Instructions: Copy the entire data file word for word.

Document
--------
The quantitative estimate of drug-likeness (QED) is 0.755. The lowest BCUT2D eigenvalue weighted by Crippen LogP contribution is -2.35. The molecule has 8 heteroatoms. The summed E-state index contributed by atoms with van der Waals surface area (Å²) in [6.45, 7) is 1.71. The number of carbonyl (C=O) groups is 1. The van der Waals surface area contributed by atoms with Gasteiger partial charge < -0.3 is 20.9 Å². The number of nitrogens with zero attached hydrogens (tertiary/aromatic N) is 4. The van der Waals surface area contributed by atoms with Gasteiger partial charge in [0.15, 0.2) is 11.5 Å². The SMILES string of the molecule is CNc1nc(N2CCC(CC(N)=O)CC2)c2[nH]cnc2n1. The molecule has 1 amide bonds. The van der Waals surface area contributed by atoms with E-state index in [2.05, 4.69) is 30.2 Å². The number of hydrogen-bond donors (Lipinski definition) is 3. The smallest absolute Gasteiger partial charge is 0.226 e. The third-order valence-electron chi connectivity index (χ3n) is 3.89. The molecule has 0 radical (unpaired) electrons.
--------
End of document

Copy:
The quantitative estimate of drug-likeness (QED) is 0.755. The lowest BCUT2D eigenvalue weighted by Crippen LogP contribution is -2.35. The molecule has 8 heteroatoms. The summed E-state index contributed by atoms with van der Waals surface area (Å²) in [6.45, 7) is 1.71. The number of carbonyl (C=O) groups is 1. The van der Waals surface area contributed by atoms with Gasteiger partial charge < -0.3 is 20.9 Å². The number of nitrogens with zero attached hydrogens (tertiary/aromatic N) is 4. The van der Waals surface area contributed by atoms with Gasteiger partial charge in [0.15, 0.2) is 11.5 Å². The SMILES string of the molecule is CNc1nc(N2CCC(CC(N)=O)CC2)c2[nH]cnc2n1. The molecule has 1 amide bonds. The van der Waals surface area contributed by atoms with E-state index in [2.05, 4.69) is 30.2 Å². The number of hydrogen-bond donors (Lipinski definition) is 3. The smallest absolute Gasteiger partial charge is 0.226 e. The third-order valence-electron chi connectivity index (χ3n) is 3.89. The molecule has 0 radical (unpaired) electrons.